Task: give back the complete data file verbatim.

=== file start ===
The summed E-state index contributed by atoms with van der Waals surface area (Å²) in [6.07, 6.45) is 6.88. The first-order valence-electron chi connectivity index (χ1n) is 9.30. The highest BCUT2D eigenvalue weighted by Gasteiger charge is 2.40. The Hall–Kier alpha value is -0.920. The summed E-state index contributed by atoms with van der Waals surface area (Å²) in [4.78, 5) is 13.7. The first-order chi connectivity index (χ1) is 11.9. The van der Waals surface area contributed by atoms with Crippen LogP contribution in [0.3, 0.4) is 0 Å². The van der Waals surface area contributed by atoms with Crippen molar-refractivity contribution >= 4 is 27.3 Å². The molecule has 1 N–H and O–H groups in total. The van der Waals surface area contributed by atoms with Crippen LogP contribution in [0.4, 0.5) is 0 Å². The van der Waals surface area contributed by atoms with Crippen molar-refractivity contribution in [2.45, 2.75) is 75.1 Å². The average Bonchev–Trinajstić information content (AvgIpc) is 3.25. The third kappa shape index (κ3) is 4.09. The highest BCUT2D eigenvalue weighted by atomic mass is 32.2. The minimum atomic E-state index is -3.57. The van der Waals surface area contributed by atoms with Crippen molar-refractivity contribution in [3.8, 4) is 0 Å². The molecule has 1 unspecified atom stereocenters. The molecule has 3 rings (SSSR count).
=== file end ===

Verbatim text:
The summed E-state index contributed by atoms with van der Waals surface area (Å²) in [6.07, 6.45) is 6.88. The first-order valence-electron chi connectivity index (χ1n) is 9.30. The highest BCUT2D eigenvalue weighted by Gasteiger charge is 2.40. The Hall–Kier alpha value is -0.920. The summed E-state index contributed by atoms with van der Waals surface area (Å²) in [4.78, 5) is 13.7. The first-order chi connectivity index (χ1) is 11.9. The van der Waals surface area contributed by atoms with Crippen LogP contribution in [0.3, 0.4) is 0 Å². The van der Waals surface area contributed by atoms with Crippen molar-refractivity contribution >= 4 is 27.3 Å². The molecule has 1 N–H and O–H groups in total. The van der Waals surface area contributed by atoms with Crippen LogP contribution in [0.4, 0.5) is 0 Å². The van der Waals surface area contributed by atoms with Crippen molar-refractivity contribution in [2.45, 2.75) is 75.1 Å². The average Bonchev–Trinajstić information content (AvgIpc) is 3.25. The third kappa shape index (κ3) is 4.09. The highest BCUT2D eigenvalue weighted by atomic mass is 32.2. The minimum atomic E-state index is -3.57. The van der Waals surface area contributed by atoms with Crippen molar-refractivity contribution in [3.8, 4) is 0 Å². The molecule has 1 unspecified atom stereocenters. The molecule has 3 rings (SSSR count).